Yes, Rice has said she hopes the time will come when Russia will have “a presidential election where there is a realistic chance for a really contested election.” But praising the Kremlin’s candidate won’t help bring such an election to fruition. And if she saw an appropriate occasion to express concern about the state of Russian democracy, why not talk about all candidates for the presidency?
Why not support instead a democratic presidential hopeful, such as the Other Russia coalition leader Garry Kasparov? Kasparov was recently jailed because he participated in a peaceful demonstration for democracy. Putin’s government has blocked Kasparov from running for president next year and opposition Web sites have been attacked, yet Rice complements Medvedev and cites his work “to wire the country with Internet.” Is Kasparov, the reigning world chess champion for 15 years, not intelligent enough for Rice?
Why didn’t Rice mention Vladimir Ryzhkov, another democratic politician? This week, Ryzhkov, one of democracy’s most outspoken defenders, was thrown out of the Duma, where he had served four consecutive terms, when his Republican party, one of the oldest in Russia, was closed down by Medvedev’s colleagues. I do not recall Medvedev arguing or acting, either in his current office or as head of the presidential administration, in defense of the rights of Ryzhkov, Kasparov or their organizations to participate in a “really contested election” — whether parliamentary or presidential.
But Rice is dead silent about democratic candidates. It is striking that while American officials advocate democracy and call for competitive elections, their practical actions pull in the opposite direction. Rice’s reassurances lend comfort not to those fighting for democracy but to those who would destroy it, not to victims of persecution in Russia but to their persecutors.
This duplicitous game has real consequences. Rice’s endorsement of Medvedev is interpreted in the Kremlin as carte blanche for an undemocratic succession.
What Rice and German Chancellor Angela Merkel — who has indicated that she “could work well with” Medvedev — are expressing is their acceptance of the underhanded political tactics of the siloviki regime. Having issued their endorsements ahead of the election, they are saying publicly that for them, Putin’s wishes count for much more than all the people’s ballots.
The March presidential election is being buried — by ex-Soviet secret police operatives and by Western leaders who have already accepted an illegitimate heir to the Russian throne.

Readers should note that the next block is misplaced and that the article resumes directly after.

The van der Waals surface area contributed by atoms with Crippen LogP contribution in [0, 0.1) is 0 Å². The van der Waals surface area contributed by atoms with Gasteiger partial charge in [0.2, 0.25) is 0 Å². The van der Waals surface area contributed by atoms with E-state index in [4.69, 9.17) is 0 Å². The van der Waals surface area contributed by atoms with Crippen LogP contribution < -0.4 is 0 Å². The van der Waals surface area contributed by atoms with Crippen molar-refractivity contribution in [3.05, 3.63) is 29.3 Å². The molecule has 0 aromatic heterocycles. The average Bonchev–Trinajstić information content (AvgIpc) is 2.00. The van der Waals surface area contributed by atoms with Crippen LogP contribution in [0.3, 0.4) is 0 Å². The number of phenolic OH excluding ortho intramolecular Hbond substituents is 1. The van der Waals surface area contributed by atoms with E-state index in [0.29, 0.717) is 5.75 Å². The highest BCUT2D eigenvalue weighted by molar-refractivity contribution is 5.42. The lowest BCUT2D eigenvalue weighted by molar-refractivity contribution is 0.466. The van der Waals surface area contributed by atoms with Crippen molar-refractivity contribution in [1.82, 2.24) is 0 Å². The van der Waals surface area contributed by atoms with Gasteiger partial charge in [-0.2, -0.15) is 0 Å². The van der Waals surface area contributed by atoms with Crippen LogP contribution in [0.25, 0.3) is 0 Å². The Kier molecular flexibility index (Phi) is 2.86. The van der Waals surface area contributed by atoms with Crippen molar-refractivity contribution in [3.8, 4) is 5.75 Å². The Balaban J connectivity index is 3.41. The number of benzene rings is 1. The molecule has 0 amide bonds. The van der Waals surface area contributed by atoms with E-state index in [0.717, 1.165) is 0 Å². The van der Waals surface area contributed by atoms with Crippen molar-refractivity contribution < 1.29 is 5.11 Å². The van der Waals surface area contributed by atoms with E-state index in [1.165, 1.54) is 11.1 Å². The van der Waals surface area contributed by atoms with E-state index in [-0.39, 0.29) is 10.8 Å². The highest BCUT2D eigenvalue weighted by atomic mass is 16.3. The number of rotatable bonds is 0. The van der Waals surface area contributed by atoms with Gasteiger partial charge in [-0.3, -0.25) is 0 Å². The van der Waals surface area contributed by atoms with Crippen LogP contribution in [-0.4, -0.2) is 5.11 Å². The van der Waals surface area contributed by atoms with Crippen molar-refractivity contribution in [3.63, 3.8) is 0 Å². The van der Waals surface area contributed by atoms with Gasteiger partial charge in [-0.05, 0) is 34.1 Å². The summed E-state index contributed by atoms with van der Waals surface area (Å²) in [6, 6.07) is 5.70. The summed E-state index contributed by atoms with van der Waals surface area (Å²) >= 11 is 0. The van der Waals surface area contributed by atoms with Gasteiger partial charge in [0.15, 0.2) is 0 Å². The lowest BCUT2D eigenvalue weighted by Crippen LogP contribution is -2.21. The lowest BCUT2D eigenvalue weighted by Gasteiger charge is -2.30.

Writing in the Moscow Times, columnist Georgy Bovt takes on the Shvartsman affair:
The recent interview in Kommersant with Oleg Shvartsman, head of the little-known FinansGroup, caused quite a storm.
Shvartsman said the firm operated on behalf of the siloviki headed up by Kremlin deputy chief of staff Igor Sechin. This group conducts “velvet reprivatization,” which means raiding oligarchs’ assets with the goal of expropriating them. Among those mentioned as FinansGroup partners were a Russian venture capital company and Israeli finance group Tamir Fishman, both of which are involved in major projects involving an enormous amount of money.
Following the article’s publication, the Tamir Fishman group and military brass immediately suspended relations with FinansGroup. Shvartsman responded quickly by saying that Kommersant had gotten it wrong and that the editing of his interview led to some distortion of the facts. People who saw him before his public refutation on an Ekho Moskvy radio show said he looked nervous and frightened and arrived at the station carrying a prepared text.
The picture Shvartsman painted of shady dealings underscores the current trend among Russian business to have a “patron” in the security services protecting their interests. And for their part, the security services feel they have control over the country’s economy. Even if Shvartsman threw a single party for siloviki veterans and invited General Valentin Varennikov, a former Soviet deputy defense minister who is famous for his role in the putsch attempt against Gorbachev in 1991, he would have bragging rights to say, “I have influential friends at the upper levels of the security services.”
You can develop informal but good connections from these kinds of meetings, which sometimes lead to business deals worth billions of dollars. Russian businesses of every stripe now look for “protection” from the security services, which in turn are also looking to provide their own form of “services” to various commercial clients.
But what motivated Shvartsman to say these things in the first place? He’s not such a fool as to drop Sechin’s name and the names of various people close to the Kremlin without a definite purpose in mind.
One possible explanation is that Shvartsman was trying to inflate his own importance in the hopes of landing a major contract. That might be the case, but in today’s Russia, the opposite rule usually applies: The more secrecy is maintained, the easier it is to strike a deal.